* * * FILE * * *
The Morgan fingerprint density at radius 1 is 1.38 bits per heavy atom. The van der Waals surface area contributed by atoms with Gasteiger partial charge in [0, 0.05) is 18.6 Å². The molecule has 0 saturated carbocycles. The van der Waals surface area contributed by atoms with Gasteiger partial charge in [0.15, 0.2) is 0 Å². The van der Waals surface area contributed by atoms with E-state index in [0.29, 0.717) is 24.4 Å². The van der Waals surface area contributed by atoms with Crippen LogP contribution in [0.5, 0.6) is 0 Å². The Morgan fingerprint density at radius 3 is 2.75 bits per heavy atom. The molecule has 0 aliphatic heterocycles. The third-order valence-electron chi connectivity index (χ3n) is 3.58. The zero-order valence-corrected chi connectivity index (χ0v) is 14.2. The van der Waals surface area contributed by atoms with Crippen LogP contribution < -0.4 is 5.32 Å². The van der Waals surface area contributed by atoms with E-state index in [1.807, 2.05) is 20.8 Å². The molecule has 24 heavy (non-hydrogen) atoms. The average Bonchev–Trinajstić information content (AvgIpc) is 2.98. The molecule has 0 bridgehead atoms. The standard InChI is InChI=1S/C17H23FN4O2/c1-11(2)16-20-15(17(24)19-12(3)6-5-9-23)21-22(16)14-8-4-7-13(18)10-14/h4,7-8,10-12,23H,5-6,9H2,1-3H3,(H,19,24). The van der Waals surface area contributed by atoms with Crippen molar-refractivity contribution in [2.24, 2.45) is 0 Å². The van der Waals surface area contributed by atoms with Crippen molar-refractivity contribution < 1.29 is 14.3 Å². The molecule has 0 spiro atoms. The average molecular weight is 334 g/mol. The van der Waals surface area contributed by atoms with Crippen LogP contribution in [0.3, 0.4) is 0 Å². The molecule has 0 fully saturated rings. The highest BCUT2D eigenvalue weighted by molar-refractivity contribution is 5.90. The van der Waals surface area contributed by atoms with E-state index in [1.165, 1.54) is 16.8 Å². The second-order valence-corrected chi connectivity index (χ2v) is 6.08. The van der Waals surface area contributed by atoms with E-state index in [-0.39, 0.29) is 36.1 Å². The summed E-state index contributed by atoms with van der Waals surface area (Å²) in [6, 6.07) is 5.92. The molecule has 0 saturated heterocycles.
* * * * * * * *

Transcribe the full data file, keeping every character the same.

The Morgan fingerprint density at radius 1 is 1.38 bits per heavy atom. The van der Waals surface area contributed by atoms with Gasteiger partial charge in [0, 0.05) is 18.6 Å². The molecule has 0 saturated carbocycles. The van der Waals surface area contributed by atoms with Gasteiger partial charge in [0.15, 0.2) is 0 Å². The van der Waals surface area contributed by atoms with E-state index in [0.29, 0.717) is 24.4 Å². The van der Waals surface area contributed by atoms with Crippen LogP contribution in [0.5, 0.6) is 0 Å². The Morgan fingerprint density at radius 3 is 2.75 bits per heavy atom. The molecule has 0 aliphatic heterocycles. The third-order valence-electron chi connectivity index (χ3n) is 3.58. The zero-order valence-corrected chi connectivity index (χ0v) is 14.2. The van der Waals surface area contributed by atoms with Crippen LogP contribution < -0.4 is 5.32 Å². The van der Waals surface area contributed by atoms with E-state index in [1.807, 2.05) is 20.8 Å². The molecule has 24 heavy (non-hydrogen) atoms. The average Bonchev–Trinajstić information content (AvgIpc) is 2.98. The molecule has 0 bridgehead atoms. The standard InChI is InChI=1S/C17H23FN4O2/c1-11(2)16-20-15(17(24)19-12(3)6-5-9-23)21-22(16)14-8-4-7-13(18)10-14/h4,7-8,10-12,23H,5-6,9H2,1-3H3,(H,19,24). The van der Waals surface area contributed by atoms with Crippen molar-refractivity contribution in [2.24, 2.45) is 0 Å². The van der Waals surface area contributed by atoms with Crippen molar-refractivity contribution < 1.29 is 14.3 Å². The molecule has 0 spiro atoms. The average molecular weight is 334 g/mol. The van der Waals surface area contributed by atoms with Crippen LogP contribution in [0.3, 0.4) is 0 Å². The molecule has 0 fully saturated rings. The highest BCUT2D eigenvalue weighted by molar-refractivity contribution is 5.90. The van der Waals surface area contributed by atoms with E-state index in [1.165, 1.54) is 16.8 Å². The second-order valence-corrected chi connectivity index (χ2v) is 6.08. The van der Waals surface area contributed by atoms with E-state index in [-0.39, 0.29) is 36.1 Å². The summed E-state index contributed by atoms with van der Waals surface area (Å²) in [6, 6.07) is 5.92. The molecule has 0 saturated heterocycles.